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there is a need to transport tablespaces RESEARCH, datafiles
/oracle/oradata/rec/rec01.dbf and /oracle/oradata/rec/rec02.dbf, and
PL, datafiles /oracle/oradata/pl/proj01.dbf and /oracle/oradata/pl/proj02.dbf,
from a source database running on a Sun Solaris host to a
destination database running on a Linux PC host. The plan is to
perform conversion on the target host. The unconverted datafiles
will be temporarily stored in the directory /tmp/oracle/transport_solaris/
on the target host. When the datafiles are plugged into Oracle, they
will be stored in /oradata/oracle/rec/.
The example assumes that the
following steps have been carried out in preparation for the
The source tablespaces to be
transported are set to be read-only, the Export utility has been
used to create the metadata information file, which is named
research.dchmp, the research.dmp and the unconverted tablespace
datafiles to be transported have been gathered and copied to the
destination host, to the /tmp/oracle/transport_solaris/ directory.
The subdirectory structure from
the files original location has been preserved, that is, the
datafiles are stored as:
Now RMAN's CONVERT command can
be used to convert the datafiles to be transported into the
destination host's format and deposit the results in /oracle/oradata/rec.
The following should be noted:
* Datafiles must be identified
by their names, not by their tablespace name. The local instance has
no way of knowing the desired tablespace datafile names until the
tablespace is plugged in.
* The FORMAT argument controls
the naming and location of the converted datafiles.
* The source or destination
platform cannot be specified by the user. RMAN determines the source
platform by examining the datafile, and the target platform defaults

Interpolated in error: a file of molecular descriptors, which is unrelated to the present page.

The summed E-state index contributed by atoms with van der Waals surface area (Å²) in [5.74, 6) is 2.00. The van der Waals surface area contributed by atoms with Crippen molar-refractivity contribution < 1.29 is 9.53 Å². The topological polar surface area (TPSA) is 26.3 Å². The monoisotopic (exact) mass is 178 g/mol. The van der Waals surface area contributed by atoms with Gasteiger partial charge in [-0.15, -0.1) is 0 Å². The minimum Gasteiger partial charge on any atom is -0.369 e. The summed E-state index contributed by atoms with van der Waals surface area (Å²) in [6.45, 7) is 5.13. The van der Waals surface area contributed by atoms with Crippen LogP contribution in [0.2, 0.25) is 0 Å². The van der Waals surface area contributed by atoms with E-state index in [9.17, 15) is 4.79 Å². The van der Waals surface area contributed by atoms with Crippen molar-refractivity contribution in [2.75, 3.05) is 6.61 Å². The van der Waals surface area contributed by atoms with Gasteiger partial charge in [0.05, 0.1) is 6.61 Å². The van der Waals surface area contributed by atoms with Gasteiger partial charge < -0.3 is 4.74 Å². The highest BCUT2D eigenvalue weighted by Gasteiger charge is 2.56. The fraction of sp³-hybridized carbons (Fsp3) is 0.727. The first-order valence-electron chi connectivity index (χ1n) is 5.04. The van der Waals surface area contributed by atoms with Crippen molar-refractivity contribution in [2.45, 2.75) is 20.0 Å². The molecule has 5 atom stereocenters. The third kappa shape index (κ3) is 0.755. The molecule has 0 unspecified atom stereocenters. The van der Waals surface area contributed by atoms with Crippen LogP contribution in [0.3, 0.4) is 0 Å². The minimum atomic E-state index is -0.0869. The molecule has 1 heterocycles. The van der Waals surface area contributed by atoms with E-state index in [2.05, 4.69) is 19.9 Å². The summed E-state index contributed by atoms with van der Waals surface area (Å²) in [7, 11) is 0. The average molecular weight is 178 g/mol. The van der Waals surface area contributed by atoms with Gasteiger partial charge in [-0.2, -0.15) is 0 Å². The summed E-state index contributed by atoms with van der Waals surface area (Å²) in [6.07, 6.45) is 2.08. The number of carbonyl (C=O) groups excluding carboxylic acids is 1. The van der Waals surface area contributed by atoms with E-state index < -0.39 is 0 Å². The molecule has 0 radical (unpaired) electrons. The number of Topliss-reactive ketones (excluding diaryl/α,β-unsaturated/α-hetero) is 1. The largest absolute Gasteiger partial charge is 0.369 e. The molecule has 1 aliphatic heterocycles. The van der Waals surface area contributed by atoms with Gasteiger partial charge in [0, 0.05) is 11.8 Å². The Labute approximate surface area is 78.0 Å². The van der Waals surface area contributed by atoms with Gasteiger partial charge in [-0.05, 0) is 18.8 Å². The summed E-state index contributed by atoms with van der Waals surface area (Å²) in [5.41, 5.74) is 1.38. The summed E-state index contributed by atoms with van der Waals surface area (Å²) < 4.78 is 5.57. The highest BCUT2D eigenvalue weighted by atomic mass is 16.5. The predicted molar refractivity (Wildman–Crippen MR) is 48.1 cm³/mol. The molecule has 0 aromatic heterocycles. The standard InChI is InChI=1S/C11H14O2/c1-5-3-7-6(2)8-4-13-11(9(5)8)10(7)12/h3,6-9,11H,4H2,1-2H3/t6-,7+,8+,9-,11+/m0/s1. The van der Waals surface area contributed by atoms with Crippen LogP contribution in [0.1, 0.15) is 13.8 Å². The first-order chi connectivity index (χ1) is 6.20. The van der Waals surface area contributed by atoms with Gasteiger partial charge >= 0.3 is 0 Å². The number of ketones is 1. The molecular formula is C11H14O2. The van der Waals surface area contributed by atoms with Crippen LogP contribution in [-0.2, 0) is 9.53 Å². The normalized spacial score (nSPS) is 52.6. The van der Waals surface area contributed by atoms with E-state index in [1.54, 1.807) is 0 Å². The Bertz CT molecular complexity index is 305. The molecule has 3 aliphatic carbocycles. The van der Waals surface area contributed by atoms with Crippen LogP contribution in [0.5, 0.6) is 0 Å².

to the platform of the host running the RMAN conversion.
% rman TARGET
RMAN> CONVERT DATAFILE='/tmp/oracle/transport_solaris/*'
The result is a set of converted
datafiles in the /oracle/oradata/rec/ and /oracle/oradata/pl
directories, named thus:
Now follow the usual method for
tablespace transport. Use Import to plug the converted tablespaces
metadata into the new database, and as a final step, make the
tablespaces read-write if needed.
Bigfile Tablespace Overview
A bigfile tablespace (BFT) is a
tablespace containing a single file that can have a very large size.
The traditional tablespace is referred to as a smallfile tablespace
(SFT). A SFT contains multiple, relatively small files. The
BFT has the following characteristics:
* An Oracle database can contain
both bigfile and smallfile tablespaces.
* System default is to create
the traditional SFT.
* The SYSTEM and SYSAUX
tablespaces are always created using the system default type.
* BFT?s are supported only for
locally managed tablespaces with automatic segment-space management.
There are two exceptions when BFT segments are manually managed:
Locally managed undo tablespace and Temporary tablespace
BFT?s are intended to be used
with Automated Storage Management (ASM) or other logical volume
managers that support RAID. However, it can also be used
BFT has the following benefits:
* It simplifies large database
tablespace management by reducing the number of datafiles needed.
* It simplifies datafile
management with Oracle-managed files and ASM by eliminating the need
for adding new datafiles and dealing with multiple files.
* It allows the creation of a
BFT of up to eight exabytes in size, and significantly increases the
storage capacity of an Oracle database.
* It follows the concept that a
tablespace and a datafile are logically equivalent.
rowids of Rows that belong to
BFTs do not contain the relative file number.
* SFT has a four piece format:
OOOOOOFFFBBBBBBRRR, in which:
* OOOOOO is the data object
number of the segment.
* FFF is the tablespace-relative
datafile number of the datafile that contains the row.
* BBBBBB is the data block that
contains the row.
* RRR is the slot number
identifying the row inside a particular block.